The work produced by Mr. Kalali has benefited by the time and attention of the editors at Packet publishing. “GlassFish Security” is a pleasant physical product. The book is well formatted, well bound and its use of fonts and screen shots is clear and consistent. Formatting that is "easy on the eyes" is, for someone who spends many hours looking and computer screens and reading programming and systems manuals, something that is appreciated in a book of this kind. Packt has done a nice job on this aspect of the product. Excellent layout and formatting appears to be a signature of several recent Packt titles. Keep up the good work Packt!

Long gone are the days when developers can generate software applications without consideration of the application’s security. If you are developing Java EE 6 applications, or are responsible for the administration of applications that resides in the GlassFish application server, “GlassFish Security” should be included in your project reference material.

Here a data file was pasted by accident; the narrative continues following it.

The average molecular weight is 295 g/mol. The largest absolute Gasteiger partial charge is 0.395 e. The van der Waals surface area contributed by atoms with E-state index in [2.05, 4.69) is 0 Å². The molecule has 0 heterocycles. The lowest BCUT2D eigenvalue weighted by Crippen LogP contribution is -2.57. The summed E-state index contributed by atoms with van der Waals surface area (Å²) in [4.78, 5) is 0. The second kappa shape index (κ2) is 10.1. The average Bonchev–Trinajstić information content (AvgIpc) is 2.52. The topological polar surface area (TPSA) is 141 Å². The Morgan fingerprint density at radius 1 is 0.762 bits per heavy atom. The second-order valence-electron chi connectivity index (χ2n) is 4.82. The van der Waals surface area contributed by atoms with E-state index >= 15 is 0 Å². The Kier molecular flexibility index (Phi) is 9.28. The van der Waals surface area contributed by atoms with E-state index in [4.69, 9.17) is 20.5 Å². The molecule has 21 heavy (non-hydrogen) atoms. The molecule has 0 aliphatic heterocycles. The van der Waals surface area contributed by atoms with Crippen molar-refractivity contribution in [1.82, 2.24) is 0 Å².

PostgreSQL 8.4 on Ubuntu 9.10 (Karmic)

Getting PostgreSQL installed on Ubuntu is pretty straight forward as standard .deb packages already exist for the db in Ubuntu's repository system. However beyond getting the package installed there are a couple of configuration steps that are required to complete the basic configuration of the PostgreSQL Db System.

  1. Install the DB and associated packages
  2. Reset the default postgres db password
  3. Reset the default postgres system password
  4. Backup/Edit the postgresql.conf file
  5. Backup/Edit the pg_hba.conf file
  6. Restart the Db
  7. Create a new db user and new database

Install the DB and associated packages
The database and any prerequisite packages:

aptitude update
aptitude install postgresql postgresql-doc pgadmin3

Reset the default postgres db password
Reset the default password for DATABASE ACCOUNT postgres:

sudo su postgres -c psql template1